The following is a letter to the editor of The Scotsman, one of
I will be watching the Lambeth Conference avidly over the next few days when I expect to see the Archbishop of Canterbury, Rowan Williams, slowly hang himself, having already shot himself in both feet. He will spend more time trying to cope with a bishop coming out of the gay closet than a quarter of the world population trying to find the source of tomorrow's food, or indeed if tomorrow's food will turn up.
Because his bishops live in fear of rational argument, he has not invited [the] Rt. Rev. Gene Robinson to the conference; in doing so, he shows the
Lest you think I just made that up, read it here. Thanks to YosemiteGreg for bringing it to our attention.
Several weeks ago, I would have shared Mr. Hegharty’s opinion. Lately, I believe that Rowan has found his course. I do not believe that all things will go “our” way but I do believe that major the voice of the bishops’ majority will speak loud and clear.
I also believe it will be up to the bishops if Lambeth is just about an out gay man. If you have not read or listened to +Robinson’s sermon yet, I urge you to do so as soon as possible. You will find it here and here.
In his blog from the
I noticed Nick in the congregation. He was the young waiter from the cafe that is built right into the entrance to the church. He had served me lunch the day before, and then later told me that he was gay and Christian. He said his mother was Catholic and had told him that although it made her sad, he was going to hell. Nick was there to receive the Body and Blood of Christ with a large congregation who did NOT think he was hellbound.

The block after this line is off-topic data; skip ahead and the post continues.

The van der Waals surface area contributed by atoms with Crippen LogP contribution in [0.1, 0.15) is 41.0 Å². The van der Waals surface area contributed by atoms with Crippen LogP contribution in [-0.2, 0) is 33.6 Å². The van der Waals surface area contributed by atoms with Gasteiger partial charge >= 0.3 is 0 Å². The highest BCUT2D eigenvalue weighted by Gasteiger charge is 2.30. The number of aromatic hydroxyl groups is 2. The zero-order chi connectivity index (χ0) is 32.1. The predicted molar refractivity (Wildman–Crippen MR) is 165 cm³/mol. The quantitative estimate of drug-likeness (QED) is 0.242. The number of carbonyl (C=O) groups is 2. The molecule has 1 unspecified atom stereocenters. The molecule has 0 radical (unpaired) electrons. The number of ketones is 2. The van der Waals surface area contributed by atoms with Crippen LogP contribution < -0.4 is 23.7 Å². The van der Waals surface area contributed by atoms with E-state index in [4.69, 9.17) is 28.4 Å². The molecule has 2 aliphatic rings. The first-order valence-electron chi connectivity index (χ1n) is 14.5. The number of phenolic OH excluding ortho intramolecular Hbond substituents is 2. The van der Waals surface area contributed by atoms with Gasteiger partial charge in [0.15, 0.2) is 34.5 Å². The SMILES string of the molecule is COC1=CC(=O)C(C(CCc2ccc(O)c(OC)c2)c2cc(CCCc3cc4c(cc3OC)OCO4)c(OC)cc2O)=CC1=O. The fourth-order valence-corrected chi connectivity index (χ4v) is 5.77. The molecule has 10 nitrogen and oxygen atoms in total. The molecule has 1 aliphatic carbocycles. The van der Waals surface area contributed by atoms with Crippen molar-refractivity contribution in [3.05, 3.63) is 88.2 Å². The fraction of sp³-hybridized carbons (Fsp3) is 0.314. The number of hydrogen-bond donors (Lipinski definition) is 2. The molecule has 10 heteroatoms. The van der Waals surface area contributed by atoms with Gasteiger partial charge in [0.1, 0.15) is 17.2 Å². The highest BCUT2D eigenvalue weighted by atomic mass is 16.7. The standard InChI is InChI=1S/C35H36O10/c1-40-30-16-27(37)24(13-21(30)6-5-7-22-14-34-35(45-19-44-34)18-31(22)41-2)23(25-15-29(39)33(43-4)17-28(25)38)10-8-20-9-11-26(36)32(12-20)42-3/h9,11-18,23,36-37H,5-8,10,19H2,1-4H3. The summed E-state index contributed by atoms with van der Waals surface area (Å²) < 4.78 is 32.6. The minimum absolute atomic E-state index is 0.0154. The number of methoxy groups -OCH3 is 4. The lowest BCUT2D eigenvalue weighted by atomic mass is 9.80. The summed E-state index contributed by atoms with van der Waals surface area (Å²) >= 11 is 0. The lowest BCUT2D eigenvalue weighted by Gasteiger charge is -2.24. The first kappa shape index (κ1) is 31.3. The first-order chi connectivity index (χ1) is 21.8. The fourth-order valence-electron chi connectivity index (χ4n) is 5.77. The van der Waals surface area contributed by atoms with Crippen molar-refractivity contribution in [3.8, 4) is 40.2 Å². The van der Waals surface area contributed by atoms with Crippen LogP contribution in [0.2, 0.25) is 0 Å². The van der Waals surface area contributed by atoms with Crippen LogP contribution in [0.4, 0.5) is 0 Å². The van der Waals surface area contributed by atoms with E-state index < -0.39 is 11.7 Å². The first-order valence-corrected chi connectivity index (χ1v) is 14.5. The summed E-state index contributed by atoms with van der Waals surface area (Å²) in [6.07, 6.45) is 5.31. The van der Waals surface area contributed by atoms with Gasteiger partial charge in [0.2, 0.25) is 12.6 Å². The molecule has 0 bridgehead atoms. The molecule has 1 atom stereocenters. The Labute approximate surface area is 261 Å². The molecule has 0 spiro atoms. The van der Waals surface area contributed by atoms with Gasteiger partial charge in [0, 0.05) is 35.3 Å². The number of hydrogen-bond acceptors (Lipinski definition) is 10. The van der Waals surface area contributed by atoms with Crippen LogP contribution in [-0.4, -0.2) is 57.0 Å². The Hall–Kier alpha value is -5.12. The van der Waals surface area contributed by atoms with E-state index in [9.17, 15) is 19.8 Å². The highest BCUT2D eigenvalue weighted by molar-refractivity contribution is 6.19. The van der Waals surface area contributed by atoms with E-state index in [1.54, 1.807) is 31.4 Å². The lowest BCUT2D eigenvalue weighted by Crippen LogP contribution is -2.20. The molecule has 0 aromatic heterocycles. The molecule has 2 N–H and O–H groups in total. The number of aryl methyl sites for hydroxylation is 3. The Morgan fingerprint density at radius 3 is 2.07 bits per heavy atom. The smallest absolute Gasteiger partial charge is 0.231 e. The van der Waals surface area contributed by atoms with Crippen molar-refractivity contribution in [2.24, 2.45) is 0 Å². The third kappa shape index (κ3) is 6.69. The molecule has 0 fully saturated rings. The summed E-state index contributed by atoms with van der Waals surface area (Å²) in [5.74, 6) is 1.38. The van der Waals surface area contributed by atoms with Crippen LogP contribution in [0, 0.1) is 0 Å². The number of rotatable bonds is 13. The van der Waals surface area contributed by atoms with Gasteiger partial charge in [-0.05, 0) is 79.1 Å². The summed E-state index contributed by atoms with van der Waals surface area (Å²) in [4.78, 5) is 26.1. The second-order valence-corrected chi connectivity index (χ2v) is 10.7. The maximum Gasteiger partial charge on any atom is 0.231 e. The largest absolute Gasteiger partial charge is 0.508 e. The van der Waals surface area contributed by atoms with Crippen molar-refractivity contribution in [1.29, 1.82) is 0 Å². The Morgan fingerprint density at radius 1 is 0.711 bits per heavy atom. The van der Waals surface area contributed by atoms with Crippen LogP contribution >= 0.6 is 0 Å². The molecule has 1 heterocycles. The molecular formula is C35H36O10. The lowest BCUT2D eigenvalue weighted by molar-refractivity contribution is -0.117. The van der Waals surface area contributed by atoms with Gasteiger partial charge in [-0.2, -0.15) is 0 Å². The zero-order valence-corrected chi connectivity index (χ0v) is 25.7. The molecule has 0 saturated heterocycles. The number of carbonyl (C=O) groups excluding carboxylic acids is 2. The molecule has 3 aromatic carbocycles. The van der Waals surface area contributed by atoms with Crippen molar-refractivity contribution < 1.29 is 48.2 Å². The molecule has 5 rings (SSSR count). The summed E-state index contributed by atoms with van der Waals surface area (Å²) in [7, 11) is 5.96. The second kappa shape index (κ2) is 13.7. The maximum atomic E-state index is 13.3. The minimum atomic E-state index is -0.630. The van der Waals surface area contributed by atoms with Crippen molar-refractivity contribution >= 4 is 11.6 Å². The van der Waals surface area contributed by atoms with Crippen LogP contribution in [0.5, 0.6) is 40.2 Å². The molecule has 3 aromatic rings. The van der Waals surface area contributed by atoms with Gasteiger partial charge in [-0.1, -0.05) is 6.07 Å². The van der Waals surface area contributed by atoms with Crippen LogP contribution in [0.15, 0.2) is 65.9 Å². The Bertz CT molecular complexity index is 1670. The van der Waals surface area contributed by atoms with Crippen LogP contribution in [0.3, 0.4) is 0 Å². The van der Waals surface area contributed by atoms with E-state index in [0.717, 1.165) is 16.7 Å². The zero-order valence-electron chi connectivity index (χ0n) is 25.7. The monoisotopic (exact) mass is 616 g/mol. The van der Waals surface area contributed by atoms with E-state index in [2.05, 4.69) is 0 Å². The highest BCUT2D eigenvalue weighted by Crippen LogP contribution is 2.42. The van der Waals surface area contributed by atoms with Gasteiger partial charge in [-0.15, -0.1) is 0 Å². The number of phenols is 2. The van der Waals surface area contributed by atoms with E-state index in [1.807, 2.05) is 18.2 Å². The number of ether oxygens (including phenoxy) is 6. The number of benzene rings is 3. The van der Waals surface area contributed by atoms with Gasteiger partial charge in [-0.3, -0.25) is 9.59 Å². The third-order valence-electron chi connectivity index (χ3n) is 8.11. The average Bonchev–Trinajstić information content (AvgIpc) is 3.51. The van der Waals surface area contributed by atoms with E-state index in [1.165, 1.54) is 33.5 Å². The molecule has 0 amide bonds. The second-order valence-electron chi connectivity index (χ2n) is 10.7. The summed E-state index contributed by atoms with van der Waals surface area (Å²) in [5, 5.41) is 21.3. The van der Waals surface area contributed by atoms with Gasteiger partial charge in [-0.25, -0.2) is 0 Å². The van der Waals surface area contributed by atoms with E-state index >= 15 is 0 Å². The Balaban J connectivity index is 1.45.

And then, after the service, there was Emily. I had been told about her by her vicar. She's about twenty years old and has muscular dystrophy. Her mobility is impaired, and her speech is labored. And she has recently announced to her family and friends that she is lesbian. She told her mother and her vicar that she wanted to be there to meet Bishop Robinson. I made sure she was brought up to the private space where we all gathered after the service.
She walked onto the terrace tentatively. I greeted her, noticing that her hands were very weak. With great difficulty, and needing time to shape each word as carefully as she could, she told me what my words and my ministry have meant to her. I asked her if I could hug her, and she melted into my arms for a long embrace. In that moment, I remembered why I was here in
I believe that this has happened to the vast majority of bishops attending Lambeth and to Rowan himself. I believe they have remembered why they were called to ordained ministry in the fit place: to proclaim the love of God in Christ Jesus. To proclaim liberty to the captive, to raise up those who are bruised; to comfort those who need a hug; and to speak the words “God loves you, just as you are; let God worry about what should be changed, if anything should be changed.”
I believe that after a long, long absence, the pastoral aspect of the bishopric is being restored. And I am convinced that it is so because of a man named Gene Robinson. He has been the mirror into which each bishop has had to look – and to see if it was Christ looking back in the reflection. That is what they've come to Lambeth to learn, whether they know it or not -- or want to admit it.
Peter, do you love me? Then feed my sleep.